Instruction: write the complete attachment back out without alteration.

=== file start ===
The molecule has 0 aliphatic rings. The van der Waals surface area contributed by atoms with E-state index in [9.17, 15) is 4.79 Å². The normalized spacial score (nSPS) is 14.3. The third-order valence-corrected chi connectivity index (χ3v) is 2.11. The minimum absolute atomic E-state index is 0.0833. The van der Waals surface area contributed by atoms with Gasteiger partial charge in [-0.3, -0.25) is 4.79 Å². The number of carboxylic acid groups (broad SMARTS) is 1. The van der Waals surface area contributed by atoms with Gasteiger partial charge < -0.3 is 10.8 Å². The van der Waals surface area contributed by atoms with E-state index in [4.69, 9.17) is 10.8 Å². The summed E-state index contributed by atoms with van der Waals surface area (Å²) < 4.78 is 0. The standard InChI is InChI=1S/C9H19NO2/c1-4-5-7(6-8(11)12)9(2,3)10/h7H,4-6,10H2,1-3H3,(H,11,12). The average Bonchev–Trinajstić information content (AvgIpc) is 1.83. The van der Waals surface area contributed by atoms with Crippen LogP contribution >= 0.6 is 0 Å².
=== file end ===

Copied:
The molecule has 0 aliphatic rings. The van der Waals surface area contributed by atoms with E-state index in [9.17, 15) is 4.79 Å². The normalized spacial score (nSPS) is 14.3. The third-order valence-corrected chi connectivity index (χ3v) is 2.11. The minimum absolute atomic E-state index is 0.0833. The van der Waals surface area contributed by atoms with Gasteiger partial charge in [-0.3, -0.25) is 4.79 Å². The number of carboxylic acid groups (broad SMARTS) is 1. The van der Waals surface area contributed by atoms with Gasteiger partial charge < -0.3 is 10.8 Å². The van der Waals surface area contributed by atoms with E-state index in [4.69, 9.17) is 10.8 Å². The summed E-state index contributed by atoms with van der Waals surface area (Å²) < 4.78 is 0. The standard InChI is InChI=1S/C9H19NO2/c1-4-5-7(6-8(11)12)9(2,3)10/h7H,4-6,10H2,1-3H3,(H,11,12). The average Bonchev–Trinajstić information content (AvgIpc) is 1.83. The van der Waals surface area contributed by atoms with Crippen LogP contribution >= 0.6 is 0 Å².